7. Generally, you should have {boot} selected in the upper Type drop-down list. In this case, the lower Type drop-down list will be unused and inaccessible. However, you may use the upper Type drop-down list to select the hard drive number on which the BCD file resides (i.e. the hard drive where the file bootmgr can be found).
  8. If you do have a specific hard drive selected in the upper Type drop-down list, you must also select the partition on which the BCD file resides for the lower Type drop-down list. (I had to do this step on my system.) In this case, specify the OS partition, i.e., the partition containing the BCD you are now modifying.
  9. Click OK in the Edit window. You will be returned to the window showing the properties of the Windows Boot Manager item (or Windows Memeory Diagnostic item when editing that item). Click Close to return to the BCD Edit window.
  10. Repeat Steps 5 - 9 for the Windows Memory Diagnostic item (i.e. in Step 5, select the Windows Memory Diagnostic item).
  11. When done, click Close on the BCD Edit window, then (only for BING, not BIBM) click OK in the partition Properties window. Click Close on the Work with Partitions window to return to the BootIt NG Maintenance window.

At this point the Windows 7 boot files have been copied to the OS (Windows 7) partition; the BCD there has been reconfigured to point to the OS partition; and a WIN7 BootIt NG boot menu item has been set up to boot the OS partition. (The DELL menu item is no longer needed and can be deleted now or later.) Now click on Resume in the Maintenance window and select the WIN7 menu entry to be sure Windows 7 boots as expected. If that works, you can now boot BootIt NG and do any tailoring you want, e.g., renaming menu items and partitions. What I do is described below.

I have chosen to keep the DELLUTILITY and RECOVERY partitions. I turned off "Limit Primaries" so there can be more than four primary partitions. I renamed the OS partition to WIN7 and resized it to be much smaller than what Dell had set up. I then added TEST1 and TEST2 partitions, each with exactly the same size as WIN7, so BootIt NG Copy can be done between all three partitions. I also added a DATA extended partition, split into several logical volumes. The following three boot menu items allow each partition to be booted and have access to the DATA partition:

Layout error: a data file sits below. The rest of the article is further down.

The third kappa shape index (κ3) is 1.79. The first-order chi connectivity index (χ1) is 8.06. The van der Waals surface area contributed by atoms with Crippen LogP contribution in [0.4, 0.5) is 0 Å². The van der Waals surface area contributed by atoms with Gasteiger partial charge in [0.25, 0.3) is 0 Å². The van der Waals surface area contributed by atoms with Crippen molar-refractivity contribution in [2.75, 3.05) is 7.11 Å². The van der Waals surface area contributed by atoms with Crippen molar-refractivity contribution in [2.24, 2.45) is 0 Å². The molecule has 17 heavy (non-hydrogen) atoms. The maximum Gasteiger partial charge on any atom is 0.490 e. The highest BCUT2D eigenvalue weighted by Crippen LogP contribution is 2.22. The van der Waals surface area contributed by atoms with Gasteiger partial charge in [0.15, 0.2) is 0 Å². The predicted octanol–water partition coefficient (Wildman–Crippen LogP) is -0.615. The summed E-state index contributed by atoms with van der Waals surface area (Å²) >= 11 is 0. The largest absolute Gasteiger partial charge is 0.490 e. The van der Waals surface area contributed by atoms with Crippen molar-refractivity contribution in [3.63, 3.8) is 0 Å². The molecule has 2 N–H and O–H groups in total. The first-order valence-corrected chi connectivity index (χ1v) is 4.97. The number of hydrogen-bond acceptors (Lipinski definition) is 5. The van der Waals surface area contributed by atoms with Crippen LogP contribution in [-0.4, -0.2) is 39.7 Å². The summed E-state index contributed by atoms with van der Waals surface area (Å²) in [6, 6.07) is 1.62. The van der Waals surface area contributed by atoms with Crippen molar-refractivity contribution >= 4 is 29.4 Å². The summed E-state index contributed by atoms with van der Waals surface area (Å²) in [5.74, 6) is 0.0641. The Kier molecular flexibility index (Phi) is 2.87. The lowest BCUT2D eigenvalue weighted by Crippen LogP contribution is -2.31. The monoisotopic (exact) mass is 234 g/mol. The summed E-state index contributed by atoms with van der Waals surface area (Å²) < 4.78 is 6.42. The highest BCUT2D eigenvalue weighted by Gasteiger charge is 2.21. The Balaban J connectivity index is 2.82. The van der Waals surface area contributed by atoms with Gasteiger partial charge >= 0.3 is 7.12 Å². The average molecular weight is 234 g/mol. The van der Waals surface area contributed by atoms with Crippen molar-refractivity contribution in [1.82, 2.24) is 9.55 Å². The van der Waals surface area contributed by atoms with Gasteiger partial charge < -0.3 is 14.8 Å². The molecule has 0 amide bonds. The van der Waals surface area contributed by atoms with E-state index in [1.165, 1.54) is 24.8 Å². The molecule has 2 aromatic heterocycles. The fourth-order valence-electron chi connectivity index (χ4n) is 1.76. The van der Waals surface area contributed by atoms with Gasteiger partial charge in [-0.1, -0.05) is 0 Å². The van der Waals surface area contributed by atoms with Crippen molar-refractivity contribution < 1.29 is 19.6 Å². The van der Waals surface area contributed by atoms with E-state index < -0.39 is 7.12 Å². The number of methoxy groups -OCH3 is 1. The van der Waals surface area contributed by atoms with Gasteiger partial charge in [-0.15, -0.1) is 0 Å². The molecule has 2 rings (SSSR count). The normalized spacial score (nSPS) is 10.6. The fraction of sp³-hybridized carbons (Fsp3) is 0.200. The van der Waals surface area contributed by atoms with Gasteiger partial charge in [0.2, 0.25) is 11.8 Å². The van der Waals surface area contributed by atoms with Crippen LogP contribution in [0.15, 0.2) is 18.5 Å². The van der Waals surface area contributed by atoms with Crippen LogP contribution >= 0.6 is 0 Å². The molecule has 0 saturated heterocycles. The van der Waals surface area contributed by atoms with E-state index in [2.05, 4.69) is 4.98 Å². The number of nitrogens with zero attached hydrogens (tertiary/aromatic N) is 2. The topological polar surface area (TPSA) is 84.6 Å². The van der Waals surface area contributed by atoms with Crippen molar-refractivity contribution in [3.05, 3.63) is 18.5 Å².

Menu Details
         ---- -------
            Identity  WIN7          TEST1           TEST2
                  HD  0             0               0
                Boot  WIN7          TEST1           TEST2

         Boot Details
         ---- -------
                  0)  WIN7          TEST1           TEST2
                  1)  DATA          DATA            DATA

The DELLUTILITY and RECOVERY partitions are probably still reachable via Dell-specific keystrokes during boot. I usually don't try to access them via BootIt NG facilities, so I have deleted the DELL menu item. If necessary, you can always create a boot menu item to access the desired partition.